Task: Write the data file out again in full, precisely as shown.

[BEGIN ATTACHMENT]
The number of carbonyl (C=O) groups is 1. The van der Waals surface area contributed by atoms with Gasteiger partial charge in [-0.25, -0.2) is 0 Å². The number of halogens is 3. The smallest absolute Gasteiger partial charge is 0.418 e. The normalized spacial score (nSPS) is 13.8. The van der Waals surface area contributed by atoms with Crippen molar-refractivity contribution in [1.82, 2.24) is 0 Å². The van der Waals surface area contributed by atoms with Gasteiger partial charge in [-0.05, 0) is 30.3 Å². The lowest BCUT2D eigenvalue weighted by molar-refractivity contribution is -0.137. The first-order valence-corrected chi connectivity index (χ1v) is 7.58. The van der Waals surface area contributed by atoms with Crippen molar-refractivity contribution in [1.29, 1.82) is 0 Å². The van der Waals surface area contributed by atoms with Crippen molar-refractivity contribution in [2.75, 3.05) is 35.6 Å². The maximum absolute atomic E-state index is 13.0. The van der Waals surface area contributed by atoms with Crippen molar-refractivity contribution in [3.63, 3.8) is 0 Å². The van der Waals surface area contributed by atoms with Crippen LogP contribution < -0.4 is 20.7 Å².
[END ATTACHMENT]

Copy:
The number of carbonyl (C=O) groups is 1. The van der Waals surface area contributed by atoms with Gasteiger partial charge in [-0.25, -0.2) is 0 Å². The number of halogens is 3. The smallest absolute Gasteiger partial charge is 0.418 e. The normalized spacial score (nSPS) is 13.8. The van der Waals surface area contributed by atoms with Crippen molar-refractivity contribution in [1.82, 2.24) is 0 Å². The van der Waals surface area contributed by atoms with Gasteiger partial charge in [-0.05, 0) is 30.3 Å². The lowest BCUT2D eigenvalue weighted by molar-refractivity contribution is -0.137. The first-order valence-corrected chi connectivity index (χ1v) is 7.58. The van der Waals surface area contributed by atoms with Crippen molar-refractivity contribution in [1.29, 1.82) is 0 Å². The van der Waals surface area contributed by atoms with Crippen molar-refractivity contribution in [2.75, 3.05) is 35.6 Å². The maximum absolute atomic E-state index is 13.0. The van der Waals surface area contributed by atoms with Crippen molar-refractivity contribution in [3.63, 3.8) is 0 Å². The van der Waals surface area contributed by atoms with Crippen LogP contribution < -0.4 is 20.7 Å².